In the midst of a debate over how and where to cut government spending, Congress needs to be careful not to throw the baby out with the bathwater when it comes to defense during wartime. There is undoubtedly need for Congress to continually demand efficiencies in the defense budget, but Congress should allow the military to use any savings that it generates to pay for urgent priorities.

Policymakers must be honest and start with national security strategy and military missions before approving arbitrary cuts. Only then will they be forced to acknowledge that the overall amount spent on defense is already selling the military short. Instead of addressing the real causes of runaway spending—major entitlement programs like Medicare, Social Security, and Medicaid—President Obama announced in April that he wanted to take an additional $400 billion from the military.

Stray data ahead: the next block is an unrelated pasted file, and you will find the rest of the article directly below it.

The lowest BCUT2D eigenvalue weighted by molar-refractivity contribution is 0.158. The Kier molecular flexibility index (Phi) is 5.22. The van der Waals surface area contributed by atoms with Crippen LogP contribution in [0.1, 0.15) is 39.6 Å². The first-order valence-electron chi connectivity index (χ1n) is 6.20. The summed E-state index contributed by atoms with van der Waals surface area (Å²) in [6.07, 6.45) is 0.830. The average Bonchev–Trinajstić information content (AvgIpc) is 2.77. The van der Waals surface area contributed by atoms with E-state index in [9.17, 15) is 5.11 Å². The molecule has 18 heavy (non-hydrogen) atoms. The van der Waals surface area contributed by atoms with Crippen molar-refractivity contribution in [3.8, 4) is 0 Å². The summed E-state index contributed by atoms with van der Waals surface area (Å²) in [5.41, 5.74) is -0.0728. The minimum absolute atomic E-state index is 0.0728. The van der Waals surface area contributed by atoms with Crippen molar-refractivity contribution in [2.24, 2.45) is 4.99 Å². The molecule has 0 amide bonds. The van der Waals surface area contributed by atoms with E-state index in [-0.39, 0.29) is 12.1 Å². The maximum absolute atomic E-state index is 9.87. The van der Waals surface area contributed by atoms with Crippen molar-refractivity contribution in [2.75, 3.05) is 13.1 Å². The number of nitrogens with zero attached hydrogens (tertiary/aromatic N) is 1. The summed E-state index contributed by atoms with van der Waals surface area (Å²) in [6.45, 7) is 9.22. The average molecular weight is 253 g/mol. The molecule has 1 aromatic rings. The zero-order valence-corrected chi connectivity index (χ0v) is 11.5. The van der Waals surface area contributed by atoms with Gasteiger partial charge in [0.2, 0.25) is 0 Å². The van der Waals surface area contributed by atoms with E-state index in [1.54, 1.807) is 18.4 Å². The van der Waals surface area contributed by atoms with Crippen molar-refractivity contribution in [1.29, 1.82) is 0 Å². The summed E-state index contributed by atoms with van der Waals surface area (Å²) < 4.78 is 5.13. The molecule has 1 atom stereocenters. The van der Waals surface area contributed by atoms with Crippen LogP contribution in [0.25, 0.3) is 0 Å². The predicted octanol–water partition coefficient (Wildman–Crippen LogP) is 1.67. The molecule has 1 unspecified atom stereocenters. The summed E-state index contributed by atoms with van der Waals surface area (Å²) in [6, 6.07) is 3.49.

Already, annual spending to buy new equipment is under-funded, as noted by former President Clinton’s Secretary of Defense. Yet, Congress and the President continue trying to balance the budget on the backs of those in uniform who are spread thin across the globe.

Elected officials who claim that “defense cuts won’t hurt the troops” are not being forthcoming. After World War I, Americans were told the U.S. would rearm if a threat arose, but the defense cuts that followed arguably encouraged the enemy to rise up and attack us first. After 9/11, the U.S. military went to war short tens of thousands of troops and lacking critical equipment like body armor and armored vehicles.

Now, the President proposes $400 billion in defense spending cuts without naming a single mission America’s military can abandon. Defense cuts disconnected from reality and lacking in strategic foundation will only burden an already heavily taxed force and increase the risk confronting all Americans.

The bottom line is that politicians are asking the military to fight our nation’s wars with old and worn equipment while maintaining every U.S. commitment throughout the world.

Cutting the military now won’t save money later, especially if it increases U.S. vulnerability.

Congress and the Administration should fully fund defense at the minimum level requested by President Obama in 2012 and invest any savings garnered from efficiencies back into the defense budget.